The Business of Virtualization in Research and Development
Barriers to Innovation As R&D processes within the biopharmaceutical industry have become increasingly complex, it is hardly surprising that productivity has tumbled. At the beginning of the millennium, the mapping of the human genome was expected to greatly increase the number of therapeutic targets, which would in turn help improve productivity. This has not proved to be the case, with the human genome proving even more complex than originally envisioned. At the beginning of the decade, the estimated cost of bringing a new medicine to market was $802 million. This estimate took into account the cost of financing the R&D and the expense of failed drug candidates.3
$1.2 billion for a biological drug.
The current estimate is $1.318 billion for an NME and PricewaterhouseCoopers
estimates that the average cost of drug development is in the region of $454 million. 5
Obviously, there is considerable variation in development costs depending on the therapeutic area, 6 but these
numbers still point to a considerable financial risk. Indeed, Pfizer was widely reported to have spent 13 years and $800 million on developing the failed cholesterol-lowering drug torcetrapib.7,8
The current structure of the political and legal framework surrounding drug development also means that companies do not know whether their product will be eligible for reimbursement if it does reach the market. In other words, after significant investment and expenditure a newly licensed drug might not even gain market access due to pharmacoeconomic barriers. This is a substantial risk for an organization to take on, which is why the strategic decision for many companies is often to ‘play it safe.’ Research from the Centre for Medicines Research International found that 10 of the largest pharmaceutical companies invested over 20% of R&D expenditure on line extensions rather than new development projects. In smaller companies, the percentage was over 40%.9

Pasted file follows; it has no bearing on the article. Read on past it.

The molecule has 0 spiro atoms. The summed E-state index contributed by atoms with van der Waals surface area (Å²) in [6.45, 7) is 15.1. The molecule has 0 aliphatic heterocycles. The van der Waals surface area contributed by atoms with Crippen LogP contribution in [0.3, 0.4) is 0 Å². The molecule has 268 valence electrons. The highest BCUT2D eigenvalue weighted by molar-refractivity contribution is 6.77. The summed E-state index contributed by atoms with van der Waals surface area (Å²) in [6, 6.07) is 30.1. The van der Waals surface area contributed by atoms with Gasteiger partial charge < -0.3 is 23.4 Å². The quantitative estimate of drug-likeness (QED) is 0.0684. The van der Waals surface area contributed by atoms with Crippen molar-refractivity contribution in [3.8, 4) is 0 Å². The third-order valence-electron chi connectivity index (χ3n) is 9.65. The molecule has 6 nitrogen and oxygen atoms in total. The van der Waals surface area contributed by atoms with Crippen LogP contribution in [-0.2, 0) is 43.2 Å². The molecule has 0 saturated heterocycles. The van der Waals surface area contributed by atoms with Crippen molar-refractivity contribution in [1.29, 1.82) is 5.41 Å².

The industry will need to adapt and transform to address the changing environment, which will add to the challenges already facing the industry. These changes include:
• chronic diseases placing increasing pressure on healthcare budgets; •
greater influence on prescribing by payers and healthcare policy-makers;
• more pharmacoeconomic barriers and outcomes-based pricing; • the provision of healthcare moving closer to the patient; • the growing markets of the emerging economies; • the shift from treatment to prevention of disease; and • even tighter regulation.
The current cyclical model of reliance on a few billion-dollar blockbusters and the subsequent race to develop new medicines to replace the income lost from these high-value drugs as they come off patent will not suffice. Nevertheless, the trends affecting the industry will also provide some major opportunities.
R&D spending NMEs and new biologics approved
*Includes biologics. Data on R&D spending for non-PhRMA companies are not included here, because they are not available for all 11 years. Sources: FDA/CDER data; PhRMA data; PricewaterhouseCoopers analysis: PricewaterhouseCoopers, 2007.5